The justices gave President Donald Trump the go-ahead to start enforcing at least part of his travel ban, showed that the wall between church and state is perhaps not as high as it once was and invigorated a baker’s religion-based refusal to create a wedding cake for a same-sex couple. “Liberals were certainly looking forward […]
  • Guilty plea expected for Iraq refugee with ties to kidnapper

    ALEXANDRIA, Va. (AP) — A Virginia woman living in the U.S. as an Iraqi refugee for the last decade is scheduled to plead guilty to federal charges after being charged with hiding her ties to the kidnapper of a U.S. contractor.

    Enas (eh-NAHS’) Ibrahim of Vienna was charged in March on allegations of visa fraud.

    Prosecutors say Ibrahim, her husband and her husband’s brother all came to the U.S. and settled in the suburbs of the nation’s capital after receiving refugee status.

    But prosecutors say the two men are brothers of Majid Al Mashhandani, who admitted participating in the 2004 kidnapping of U.S. contractor Roy Hallums. Hallums spent nearly a year in captivity. The two brothers have already entered guilty pleas admitting they failed to disclose their relationship to the kidnapper. Copyright © The Associated Press. All […]
  • Fire crews return from fighting a wildfire near the ski town of Brian Head Tuesday, June 27, 2017, in Panguitch, Utah. Utah state Rep. Mike Noel said Tuesday he wants to use the fire near the ski town of Brian Head and a popular fishing lake to highlight the imbalance of power afforded environmental groups under previous presidents and to ease bureaucratic and legal blockades for logging companies. (Scott G Winterton/The Deseret News via AP)

    Wind fans the flames of Utah fire that has burned 13 homes

    SALT LAKE CITY (AP) — Firefighters are bracing for more high winds Wednesday as they try to slow a southern Utah wildfire that has burned 13 homes and forced the evacuation of 1,500 people.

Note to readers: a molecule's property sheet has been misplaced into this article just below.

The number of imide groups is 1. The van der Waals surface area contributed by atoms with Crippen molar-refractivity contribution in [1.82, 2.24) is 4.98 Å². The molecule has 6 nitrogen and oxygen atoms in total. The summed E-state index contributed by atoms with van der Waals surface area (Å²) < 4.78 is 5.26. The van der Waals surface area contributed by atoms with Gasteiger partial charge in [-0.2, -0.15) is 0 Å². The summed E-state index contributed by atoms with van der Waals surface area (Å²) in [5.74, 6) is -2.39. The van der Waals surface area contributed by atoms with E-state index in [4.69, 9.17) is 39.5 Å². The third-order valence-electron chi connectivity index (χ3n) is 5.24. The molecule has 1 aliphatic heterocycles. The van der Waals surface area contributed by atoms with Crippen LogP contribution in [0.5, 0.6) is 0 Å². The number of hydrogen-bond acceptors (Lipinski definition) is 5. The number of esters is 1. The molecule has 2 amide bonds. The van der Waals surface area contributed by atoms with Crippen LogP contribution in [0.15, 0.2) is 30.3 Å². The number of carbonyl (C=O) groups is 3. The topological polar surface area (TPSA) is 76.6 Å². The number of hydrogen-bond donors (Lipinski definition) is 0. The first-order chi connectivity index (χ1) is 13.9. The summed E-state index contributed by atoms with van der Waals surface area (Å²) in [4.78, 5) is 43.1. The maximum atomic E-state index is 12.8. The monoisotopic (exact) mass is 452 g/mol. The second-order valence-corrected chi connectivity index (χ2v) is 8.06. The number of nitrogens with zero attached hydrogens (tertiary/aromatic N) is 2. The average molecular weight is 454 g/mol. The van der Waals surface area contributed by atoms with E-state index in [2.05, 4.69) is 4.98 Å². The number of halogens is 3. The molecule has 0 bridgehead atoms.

Firefighters are hoping to be able to put out hot spots on the southern end of the fire to allow residents to return to the ski town of Brian Head. Homes there have been evacuated since June 17 when authorities say it was started by someone using a torch tool to burn weeds on private land.

    The fire is the largest in the nation at 78 square miles (201 square kilometers). The blaze is one of several in the West. Crews in California were making gains against two new fires that spread quickly, and firefighters in Idaho battled five lightning-sparked wildfires burning in grass and brush. Copyright © The Associated Press. […]
  • Iran says US travel ban is ‘racist’ and ‘unfair’

    TEHRAN, Iran (AP) — Iran says the U.S. Supreme Court’s decision to reinstate parts of a travel ban applied to six Muslim-majority countries is “racist” and “unfair.”

    Foreign Ministry spokesman Bahram Ghasemi was quoted by state TV Wednesday as saying it is “regrettable” that Washington “closes its eyes to the main perpetrators of terrorist acts in the U.S,” without elaborating.

    The Supreme Court on Monday allowed President Donald Trump to forge ahead with a limited version of his ban on travelers from Iran, Syria, Sudan, Yemen, Libya and Somalia. The justices will hear full arguments in October in the case. Critics say the ban is intended to meet Trump’s campaign promise of keeping Muslims out […]